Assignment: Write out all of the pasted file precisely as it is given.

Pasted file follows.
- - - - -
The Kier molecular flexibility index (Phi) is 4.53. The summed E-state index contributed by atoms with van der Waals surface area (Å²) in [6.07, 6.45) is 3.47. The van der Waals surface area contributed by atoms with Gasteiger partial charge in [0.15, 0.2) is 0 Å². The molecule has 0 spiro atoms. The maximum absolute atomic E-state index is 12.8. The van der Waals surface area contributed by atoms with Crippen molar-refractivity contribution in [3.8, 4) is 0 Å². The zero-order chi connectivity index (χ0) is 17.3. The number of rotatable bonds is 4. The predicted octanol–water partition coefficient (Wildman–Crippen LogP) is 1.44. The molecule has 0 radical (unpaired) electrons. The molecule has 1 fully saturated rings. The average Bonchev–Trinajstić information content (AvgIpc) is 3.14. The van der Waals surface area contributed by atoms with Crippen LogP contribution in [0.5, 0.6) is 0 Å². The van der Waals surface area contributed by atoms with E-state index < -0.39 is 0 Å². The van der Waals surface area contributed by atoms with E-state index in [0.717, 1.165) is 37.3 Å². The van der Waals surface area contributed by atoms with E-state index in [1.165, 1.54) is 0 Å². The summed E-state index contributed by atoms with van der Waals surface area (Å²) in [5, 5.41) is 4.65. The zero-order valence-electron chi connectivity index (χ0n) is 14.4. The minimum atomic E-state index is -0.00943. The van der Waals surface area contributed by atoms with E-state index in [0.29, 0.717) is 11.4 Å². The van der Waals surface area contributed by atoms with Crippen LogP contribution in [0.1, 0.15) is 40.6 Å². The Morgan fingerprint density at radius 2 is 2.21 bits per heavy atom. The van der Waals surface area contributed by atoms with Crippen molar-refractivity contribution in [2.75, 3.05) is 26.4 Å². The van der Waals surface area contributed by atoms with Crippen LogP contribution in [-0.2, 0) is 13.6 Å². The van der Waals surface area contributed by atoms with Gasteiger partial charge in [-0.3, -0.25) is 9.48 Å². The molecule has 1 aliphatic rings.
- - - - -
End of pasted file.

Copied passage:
The Kier molecular flexibility index (Phi) is 4.53. The summed E-state index contributed by atoms with van der Waals surface area (Å²) in [6.07, 6.45) is 3.47. The van der Waals surface area contributed by atoms with Gasteiger partial charge in [0.15, 0.2) is 0 Å². The molecule has 0 spiro atoms. The maximum absolute atomic E-state index is 12.8. The van der Waals surface area contributed by atoms with Crippen molar-refractivity contribution in [3.8, 4) is 0 Å². The zero-order chi connectivity index (χ0) is 17.3. The number of rotatable bonds is 4. The predicted octanol–water partition coefficient (Wildman–Crippen LogP) is 1.44. The molecule has 0 radical (unpaired) electrons. The molecule has 1 fully saturated rings. The average Bonchev–Trinajstić information content (AvgIpc) is 3.14. The van der Waals surface area contributed by atoms with Crippen LogP contribution in [0.5, 0.6) is 0 Å². The van der Waals surface area contributed by atoms with E-state index < -0.39 is 0 Å². The van der Waals surface area contributed by atoms with E-state index in [0.717, 1.165) is 37.3 Å². The van der Waals surface area contributed by atoms with E-state index in [1.165, 1.54) is 0 Å². The summed E-state index contributed by atoms with van der Waals surface area (Å²) in [5, 5.41) is 4.65. The zero-order valence-electron chi connectivity index (χ0n) is 14.4. The minimum atomic E-state index is -0.00943. The van der Waals surface area contributed by atoms with E-state index in [0.29, 0.717) is 11.4 Å². The van der Waals surface area contributed by atoms with Crippen LogP contribution in [0.1, 0.15) is 40.6 Å². The Morgan fingerprint density at radius 2 is 2.21 bits per heavy atom. The van der Waals surface area contributed by atoms with Crippen molar-refractivity contribution in [2.75, 3.05) is 26.4 Å². The van der Waals surface area contributed by atoms with Crippen LogP contribution in [-0.2, 0) is 13.6 Å². The van der Waals surface area contributed by atoms with Gasteiger partial charge in [-0.3, -0.25) is 9.48 Å². The molecule has 1 aliphatic rings.